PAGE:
Dark River

RATING: [D+|👎]

“sing holly, go whistle and ivy”

Poise and slow surrender, Dark River, from writer and director, Clio Barnard bears the hallmark qualities of an early work from a relatively uninspiring writer, whose only real accomplishment appears to be a choice track from P.J. Harvey. While I much welcomed the return to my radar of Ruth Wilson (whose character in Luther is among my favorites) the film exhibited a level of redundancies and shallowness that made even the 90 minute run-time seem insufferable.

Here was a film about a daughter who suffered abuse as a child from a father who now has passed away and left an acre of land to the two kids vying for the inheritance. One (Wilson) wanting to restore the home to its former glory, indicating competence and will power like the proverbial feminist hero of Jane Austen novels full of individuality and resolve. While the son (Mark Stanley), a drunk, abusive lowlife whose only interest appaers to be the selling of the home and an escape from his state of his own seeming disrepair.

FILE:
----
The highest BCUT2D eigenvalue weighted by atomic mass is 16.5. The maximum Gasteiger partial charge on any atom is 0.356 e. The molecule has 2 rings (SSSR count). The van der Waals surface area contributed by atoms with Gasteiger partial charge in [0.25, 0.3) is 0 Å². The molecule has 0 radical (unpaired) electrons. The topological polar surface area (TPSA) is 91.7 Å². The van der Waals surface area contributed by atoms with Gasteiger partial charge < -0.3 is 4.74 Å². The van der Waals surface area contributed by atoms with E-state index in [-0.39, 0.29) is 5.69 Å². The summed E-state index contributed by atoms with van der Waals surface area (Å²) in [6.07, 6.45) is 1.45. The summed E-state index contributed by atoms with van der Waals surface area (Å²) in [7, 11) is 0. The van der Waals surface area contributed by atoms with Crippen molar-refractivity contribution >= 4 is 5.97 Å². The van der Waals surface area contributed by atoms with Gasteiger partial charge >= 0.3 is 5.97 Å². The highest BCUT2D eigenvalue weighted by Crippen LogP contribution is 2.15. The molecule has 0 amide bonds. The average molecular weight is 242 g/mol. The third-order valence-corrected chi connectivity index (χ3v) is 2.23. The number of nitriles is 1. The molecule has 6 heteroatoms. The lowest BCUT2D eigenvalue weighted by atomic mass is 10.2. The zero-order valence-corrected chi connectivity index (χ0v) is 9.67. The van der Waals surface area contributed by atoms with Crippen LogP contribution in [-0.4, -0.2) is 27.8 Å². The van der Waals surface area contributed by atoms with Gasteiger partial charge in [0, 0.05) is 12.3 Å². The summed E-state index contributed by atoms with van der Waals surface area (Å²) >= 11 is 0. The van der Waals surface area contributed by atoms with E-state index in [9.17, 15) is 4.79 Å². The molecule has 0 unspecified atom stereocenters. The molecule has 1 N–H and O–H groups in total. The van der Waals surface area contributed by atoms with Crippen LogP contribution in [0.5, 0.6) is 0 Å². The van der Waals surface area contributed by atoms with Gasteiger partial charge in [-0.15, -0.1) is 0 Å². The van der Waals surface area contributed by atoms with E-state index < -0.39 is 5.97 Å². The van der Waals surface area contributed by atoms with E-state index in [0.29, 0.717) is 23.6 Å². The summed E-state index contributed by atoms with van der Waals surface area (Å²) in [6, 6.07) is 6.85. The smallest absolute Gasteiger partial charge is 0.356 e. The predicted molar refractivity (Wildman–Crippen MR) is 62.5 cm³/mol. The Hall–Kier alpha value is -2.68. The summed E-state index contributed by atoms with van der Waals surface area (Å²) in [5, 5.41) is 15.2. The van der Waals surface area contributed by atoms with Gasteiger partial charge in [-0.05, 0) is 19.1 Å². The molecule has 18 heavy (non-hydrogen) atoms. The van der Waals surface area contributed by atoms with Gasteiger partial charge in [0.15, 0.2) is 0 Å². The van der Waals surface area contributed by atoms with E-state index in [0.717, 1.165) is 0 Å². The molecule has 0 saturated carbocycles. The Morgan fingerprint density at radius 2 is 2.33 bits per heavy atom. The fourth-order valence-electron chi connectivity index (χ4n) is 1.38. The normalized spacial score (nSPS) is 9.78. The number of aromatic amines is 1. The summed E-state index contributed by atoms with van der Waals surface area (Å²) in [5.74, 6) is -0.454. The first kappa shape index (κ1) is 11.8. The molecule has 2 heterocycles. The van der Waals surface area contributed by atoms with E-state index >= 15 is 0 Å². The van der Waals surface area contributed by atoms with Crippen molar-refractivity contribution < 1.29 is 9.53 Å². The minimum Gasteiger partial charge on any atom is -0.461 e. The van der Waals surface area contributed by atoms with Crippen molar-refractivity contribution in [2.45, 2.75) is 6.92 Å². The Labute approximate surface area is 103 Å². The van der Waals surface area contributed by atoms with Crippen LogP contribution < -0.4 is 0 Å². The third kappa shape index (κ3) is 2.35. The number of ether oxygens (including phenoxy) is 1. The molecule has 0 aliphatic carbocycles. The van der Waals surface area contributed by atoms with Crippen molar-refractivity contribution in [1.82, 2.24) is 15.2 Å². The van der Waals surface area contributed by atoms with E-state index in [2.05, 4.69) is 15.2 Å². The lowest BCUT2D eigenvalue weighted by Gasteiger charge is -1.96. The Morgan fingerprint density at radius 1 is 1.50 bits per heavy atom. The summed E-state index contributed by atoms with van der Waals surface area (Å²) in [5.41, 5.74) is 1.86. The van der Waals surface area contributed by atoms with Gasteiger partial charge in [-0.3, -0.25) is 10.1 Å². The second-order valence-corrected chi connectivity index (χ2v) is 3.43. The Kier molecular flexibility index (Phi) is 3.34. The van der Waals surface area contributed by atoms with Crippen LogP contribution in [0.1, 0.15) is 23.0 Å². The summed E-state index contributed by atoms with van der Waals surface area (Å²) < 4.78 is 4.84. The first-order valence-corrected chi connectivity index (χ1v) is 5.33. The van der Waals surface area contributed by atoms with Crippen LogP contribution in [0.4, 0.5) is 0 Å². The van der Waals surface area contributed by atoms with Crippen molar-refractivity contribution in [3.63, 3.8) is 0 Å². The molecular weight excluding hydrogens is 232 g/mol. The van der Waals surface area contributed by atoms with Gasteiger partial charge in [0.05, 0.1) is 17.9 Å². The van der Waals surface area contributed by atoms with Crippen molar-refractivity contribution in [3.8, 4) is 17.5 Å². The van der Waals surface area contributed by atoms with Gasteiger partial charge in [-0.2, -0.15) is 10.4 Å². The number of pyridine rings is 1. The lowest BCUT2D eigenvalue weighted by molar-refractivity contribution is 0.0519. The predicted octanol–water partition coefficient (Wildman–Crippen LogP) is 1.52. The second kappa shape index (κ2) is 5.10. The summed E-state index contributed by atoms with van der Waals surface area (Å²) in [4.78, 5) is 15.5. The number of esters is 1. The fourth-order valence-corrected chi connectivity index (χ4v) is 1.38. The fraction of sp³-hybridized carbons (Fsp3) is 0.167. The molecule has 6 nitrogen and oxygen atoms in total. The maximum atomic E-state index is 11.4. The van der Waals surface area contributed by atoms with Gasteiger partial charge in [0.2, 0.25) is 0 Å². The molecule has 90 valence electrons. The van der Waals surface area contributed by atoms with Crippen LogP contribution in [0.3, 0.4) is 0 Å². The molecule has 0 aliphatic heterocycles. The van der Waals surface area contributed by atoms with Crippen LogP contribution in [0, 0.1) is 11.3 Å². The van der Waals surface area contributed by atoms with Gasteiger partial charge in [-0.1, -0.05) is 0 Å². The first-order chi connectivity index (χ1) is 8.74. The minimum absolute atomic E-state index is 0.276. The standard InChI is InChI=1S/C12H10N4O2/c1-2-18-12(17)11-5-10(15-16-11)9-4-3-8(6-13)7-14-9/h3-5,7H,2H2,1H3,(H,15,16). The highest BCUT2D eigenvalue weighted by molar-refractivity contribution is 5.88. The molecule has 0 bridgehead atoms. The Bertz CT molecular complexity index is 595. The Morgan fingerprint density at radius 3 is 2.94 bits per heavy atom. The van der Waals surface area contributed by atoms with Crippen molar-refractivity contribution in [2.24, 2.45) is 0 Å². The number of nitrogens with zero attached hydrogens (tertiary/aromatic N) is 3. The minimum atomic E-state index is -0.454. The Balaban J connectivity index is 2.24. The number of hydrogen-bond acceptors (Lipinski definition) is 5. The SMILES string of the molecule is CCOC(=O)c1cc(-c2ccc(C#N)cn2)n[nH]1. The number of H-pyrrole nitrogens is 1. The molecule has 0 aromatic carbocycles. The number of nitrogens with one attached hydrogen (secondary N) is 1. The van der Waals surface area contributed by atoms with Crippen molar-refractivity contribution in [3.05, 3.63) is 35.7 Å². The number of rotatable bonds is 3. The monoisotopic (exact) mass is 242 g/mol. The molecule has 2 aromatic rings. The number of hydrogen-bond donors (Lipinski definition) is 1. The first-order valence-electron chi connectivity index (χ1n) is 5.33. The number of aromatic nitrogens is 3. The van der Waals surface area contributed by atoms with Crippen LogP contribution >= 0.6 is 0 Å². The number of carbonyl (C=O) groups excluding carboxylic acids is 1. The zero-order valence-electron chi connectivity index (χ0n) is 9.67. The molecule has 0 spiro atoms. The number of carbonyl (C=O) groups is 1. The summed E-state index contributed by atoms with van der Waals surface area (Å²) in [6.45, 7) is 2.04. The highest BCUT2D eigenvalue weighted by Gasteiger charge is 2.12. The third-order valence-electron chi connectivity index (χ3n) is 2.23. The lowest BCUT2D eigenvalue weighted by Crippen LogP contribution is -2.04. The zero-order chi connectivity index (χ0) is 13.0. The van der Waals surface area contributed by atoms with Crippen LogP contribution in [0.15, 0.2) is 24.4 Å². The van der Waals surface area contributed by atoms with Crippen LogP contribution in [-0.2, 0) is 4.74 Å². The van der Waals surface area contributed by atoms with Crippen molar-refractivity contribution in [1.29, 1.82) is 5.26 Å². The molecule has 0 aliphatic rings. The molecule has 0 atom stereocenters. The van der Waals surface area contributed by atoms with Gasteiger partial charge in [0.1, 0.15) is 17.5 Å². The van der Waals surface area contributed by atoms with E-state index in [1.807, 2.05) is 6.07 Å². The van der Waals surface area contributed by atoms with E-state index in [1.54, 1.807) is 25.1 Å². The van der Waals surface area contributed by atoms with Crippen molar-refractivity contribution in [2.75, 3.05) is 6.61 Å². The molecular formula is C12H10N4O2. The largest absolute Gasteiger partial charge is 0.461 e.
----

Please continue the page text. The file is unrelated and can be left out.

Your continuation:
There is a high tension at the center of the story as Wilson seeks to fight off her brother’s desire to abandon the shelter of land and escape the presence of his sister that he failed to protect in his youth. A daughter, demonstrating immense strength to redeem her sordid past as she continues to be haunted by the ghost of her father. The two struggle, almost killing each other, while making the necessary sacrifices to achieve their respective goals. In the end, there comes an endearing moment that does a lot to capture the drawn out dynamic between the two, although a little too late to redeem a production deserving of a premature DVD release.


Author: Anton Sorkin

"If you leave me now, in the next life you will be my sworn enemy. And I will show you no mercy."

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